Sexual Harassment Occurs at the Work Site or in a Work Related Environment
last updated 8 January 2010

Laws prohibiting sexual harassment in the workplace do not generally limit protection to victims of harassment occurring at the work site itself. Sexual harassment may be actionable if it occurs in any place where employees happen to be for work related purposes. This includes traveling to work-related conferences or branch offices, attending staff parties, attending conferences, or at the home of a colleague for a work-related activity. For example, protection against sexual harassment under Canadian law "extends to incidents occurring at or away from the workplace, during or outside normal working hours provided such acts are committed within the course of employment, or in the provision of goods, services, facilities or accommodation." From Canadian Human Rights Commission, Harassment and the Canadian Human Rights Act (based on Chapter H-6, Section 14 of The Canadian Human Rights Act).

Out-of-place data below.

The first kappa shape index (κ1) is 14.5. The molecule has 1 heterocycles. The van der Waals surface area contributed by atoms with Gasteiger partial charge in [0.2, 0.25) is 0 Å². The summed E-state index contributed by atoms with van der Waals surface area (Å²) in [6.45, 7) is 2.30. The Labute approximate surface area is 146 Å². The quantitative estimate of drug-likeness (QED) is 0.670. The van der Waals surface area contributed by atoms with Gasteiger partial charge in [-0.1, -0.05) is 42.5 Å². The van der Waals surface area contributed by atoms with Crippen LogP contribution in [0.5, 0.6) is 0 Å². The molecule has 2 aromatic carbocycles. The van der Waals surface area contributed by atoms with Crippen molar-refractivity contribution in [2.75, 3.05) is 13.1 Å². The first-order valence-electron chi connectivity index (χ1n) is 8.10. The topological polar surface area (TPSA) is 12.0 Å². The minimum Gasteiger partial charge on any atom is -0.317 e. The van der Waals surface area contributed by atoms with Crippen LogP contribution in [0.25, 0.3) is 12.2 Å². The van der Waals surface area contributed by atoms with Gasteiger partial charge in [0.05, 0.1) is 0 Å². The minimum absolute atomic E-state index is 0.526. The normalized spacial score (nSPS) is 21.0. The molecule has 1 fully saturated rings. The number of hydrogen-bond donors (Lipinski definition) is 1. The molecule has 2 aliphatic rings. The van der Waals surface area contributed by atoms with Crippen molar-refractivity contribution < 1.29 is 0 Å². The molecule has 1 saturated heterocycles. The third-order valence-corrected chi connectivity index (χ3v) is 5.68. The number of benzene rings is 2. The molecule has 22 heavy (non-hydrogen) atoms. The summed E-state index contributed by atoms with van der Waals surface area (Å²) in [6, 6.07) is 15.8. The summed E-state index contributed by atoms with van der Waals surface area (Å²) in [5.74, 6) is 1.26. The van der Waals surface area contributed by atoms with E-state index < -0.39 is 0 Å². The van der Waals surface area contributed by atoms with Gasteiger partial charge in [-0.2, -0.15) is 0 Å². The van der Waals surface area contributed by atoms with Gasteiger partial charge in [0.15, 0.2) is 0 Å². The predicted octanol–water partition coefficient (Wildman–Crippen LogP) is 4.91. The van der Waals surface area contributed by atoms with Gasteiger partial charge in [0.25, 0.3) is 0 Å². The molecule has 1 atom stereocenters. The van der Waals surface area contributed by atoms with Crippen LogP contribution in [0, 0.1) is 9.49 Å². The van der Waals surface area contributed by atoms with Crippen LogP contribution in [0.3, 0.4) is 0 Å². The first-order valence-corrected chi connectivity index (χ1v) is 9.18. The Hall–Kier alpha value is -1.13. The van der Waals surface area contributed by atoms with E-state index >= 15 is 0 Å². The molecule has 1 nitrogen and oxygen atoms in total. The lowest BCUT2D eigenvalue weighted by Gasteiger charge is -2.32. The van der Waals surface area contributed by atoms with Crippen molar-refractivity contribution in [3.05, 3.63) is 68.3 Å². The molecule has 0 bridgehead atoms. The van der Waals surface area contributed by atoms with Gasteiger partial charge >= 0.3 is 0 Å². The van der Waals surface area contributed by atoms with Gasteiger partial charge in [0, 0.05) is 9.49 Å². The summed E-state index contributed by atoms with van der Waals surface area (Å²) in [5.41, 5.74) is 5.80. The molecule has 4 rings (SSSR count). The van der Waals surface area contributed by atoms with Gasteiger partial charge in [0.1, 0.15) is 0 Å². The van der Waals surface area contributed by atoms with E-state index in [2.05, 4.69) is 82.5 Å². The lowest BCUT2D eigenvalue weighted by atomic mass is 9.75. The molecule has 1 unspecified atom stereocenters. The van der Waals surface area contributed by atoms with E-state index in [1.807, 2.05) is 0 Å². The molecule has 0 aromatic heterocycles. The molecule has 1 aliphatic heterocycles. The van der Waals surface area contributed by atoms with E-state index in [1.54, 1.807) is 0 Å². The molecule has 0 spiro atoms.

United States and Canadian law distinguish between the work site and work related environments on the one hand and a situation in which colleagues or employees meet in a purely private setting on the other hand. If harassment occurs in private settings such as a private party, vacation sites, or conferences unrelated to work, United States and Canadian law does not protect employees from the harassment, unless adverse consequences are brought back to the work environment. For example, a sexual solicitation made at a private party by a person who works for the same employer would not give rise to a complaint under the U.S. and Canadian legal systems unless the person who turned down the solicitation later suffered adverse consequences at work.